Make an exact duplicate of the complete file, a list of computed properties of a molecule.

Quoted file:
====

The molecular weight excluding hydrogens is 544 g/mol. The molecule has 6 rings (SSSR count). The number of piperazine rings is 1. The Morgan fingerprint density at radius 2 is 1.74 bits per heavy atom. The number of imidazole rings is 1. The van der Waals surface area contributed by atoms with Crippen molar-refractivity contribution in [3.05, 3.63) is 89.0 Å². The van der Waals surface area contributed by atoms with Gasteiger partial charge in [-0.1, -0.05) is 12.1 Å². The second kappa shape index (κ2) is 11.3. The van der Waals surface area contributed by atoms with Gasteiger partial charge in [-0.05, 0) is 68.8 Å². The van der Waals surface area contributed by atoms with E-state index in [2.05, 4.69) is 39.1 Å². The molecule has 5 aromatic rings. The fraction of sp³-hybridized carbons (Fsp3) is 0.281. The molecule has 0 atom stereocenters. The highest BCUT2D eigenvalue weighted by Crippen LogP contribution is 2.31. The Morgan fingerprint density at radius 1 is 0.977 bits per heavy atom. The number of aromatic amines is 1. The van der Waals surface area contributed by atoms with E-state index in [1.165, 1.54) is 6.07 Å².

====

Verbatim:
The molecular weight excluding hydrogens is 544 g/mol. The molecule has 6 rings (SSSR count). The number of piperazine rings is 1. The Morgan fingerprint density at radius 2 is 1.74 bits per heavy atom. The number of imidazole rings is 1. The van der Waals surface area contributed by atoms with Crippen molar-refractivity contribution in [3.05, 3.63) is 89.0 Å². The van der Waals surface area contributed by atoms with Gasteiger partial charge in [-0.1, -0.05) is 12.1 Å². The second kappa shape index (κ2) is 11.3. The van der Waals surface area contributed by atoms with Gasteiger partial charge in [-0.05, 0) is 68.8 Å². The van der Waals surface area contributed by atoms with E-state index in [2.05, 4.69) is 39.1 Å². The molecule has 5 aromatic rings. The fraction of sp³-hybridized carbons (Fsp3) is 0.281. The molecule has 0 atom stereocenters. The highest BCUT2D eigenvalue weighted by Crippen LogP contribution is 2.31. The Morgan fingerprint density at radius 1 is 0.977 bits per heavy atom. The number of aromatic amines is 1. The van der Waals surface area contributed by atoms with E-state index in [1.165, 1.54) is 6.07 Å².